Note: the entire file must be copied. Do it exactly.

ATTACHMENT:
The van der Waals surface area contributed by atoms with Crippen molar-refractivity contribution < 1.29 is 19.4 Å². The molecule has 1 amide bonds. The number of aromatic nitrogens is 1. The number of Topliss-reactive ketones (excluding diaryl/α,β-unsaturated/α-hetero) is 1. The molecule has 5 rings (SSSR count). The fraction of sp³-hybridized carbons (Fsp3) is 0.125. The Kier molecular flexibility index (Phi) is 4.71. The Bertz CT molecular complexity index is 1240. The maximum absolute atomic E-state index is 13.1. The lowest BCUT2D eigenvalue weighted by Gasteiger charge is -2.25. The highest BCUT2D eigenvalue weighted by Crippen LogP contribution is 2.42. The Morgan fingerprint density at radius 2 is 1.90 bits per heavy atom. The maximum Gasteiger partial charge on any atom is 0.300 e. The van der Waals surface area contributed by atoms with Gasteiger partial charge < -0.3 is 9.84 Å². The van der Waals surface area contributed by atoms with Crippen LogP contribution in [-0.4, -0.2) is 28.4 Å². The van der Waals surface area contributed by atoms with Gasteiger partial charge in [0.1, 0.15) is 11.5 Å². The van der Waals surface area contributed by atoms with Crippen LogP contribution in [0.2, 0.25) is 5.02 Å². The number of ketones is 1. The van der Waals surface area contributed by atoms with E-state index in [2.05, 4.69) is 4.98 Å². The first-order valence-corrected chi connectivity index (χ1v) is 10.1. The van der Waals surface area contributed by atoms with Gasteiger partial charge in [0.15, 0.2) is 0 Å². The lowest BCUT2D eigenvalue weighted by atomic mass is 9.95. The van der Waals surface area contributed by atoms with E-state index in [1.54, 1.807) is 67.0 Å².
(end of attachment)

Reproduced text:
The van der Waals surface area contributed by atoms with Crippen molar-refractivity contribution < 1.29 is 19.4 Å². The molecule has 1 amide bonds. The number of aromatic nitrogens is 1. The number of Topliss-reactive ketones (excluding diaryl/α,β-unsaturated/α-hetero) is 1. The molecule has 5 rings (SSSR count). The fraction of sp³-hybridized carbons (Fsp3) is 0.125. The Kier molecular flexibility index (Phi) is 4.71. The Bertz CT molecular complexity index is 1240. The maximum absolute atomic E-state index is 13.1. The lowest BCUT2D eigenvalue weighted by Gasteiger charge is -2.25. The highest BCUT2D eigenvalue weighted by Crippen LogP contribution is 2.42. The Morgan fingerprint density at radius 2 is 1.90 bits per heavy atom. The maximum Gasteiger partial charge on any atom is 0.300 e. The van der Waals surface area contributed by atoms with Gasteiger partial charge < -0.3 is 9.84 Å². The van der Waals surface area contributed by atoms with Crippen LogP contribution in [-0.4, -0.2) is 28.4 Å². The van der Waals surface area contributed by atoms with Gasteiger partial charge in [0.1, 0.15) is 11.5 Å². The van der Waals surface area contributed by atoms with Crippen LogP contribution in [0.2, 0.25) is 5.02 Å². The number of ketones is 1. The van der Waals surface area contributed by atoms with E-state index in [2.05, 4.69) is 4.98 Å². The first-order valence-corrected chi connectivity index (χ1v) is 10.1. The van der Waals surface area contributed by atoms with Gasteiger partial charge in [0.15, 0.2) is 0 Å². The lowest BCUT2D eigenvalue weighted by atomic mass is 9.95. The van der Waals surface area contributed by atoms with E-state index in [1.54, 1.807) is 67.0 Å².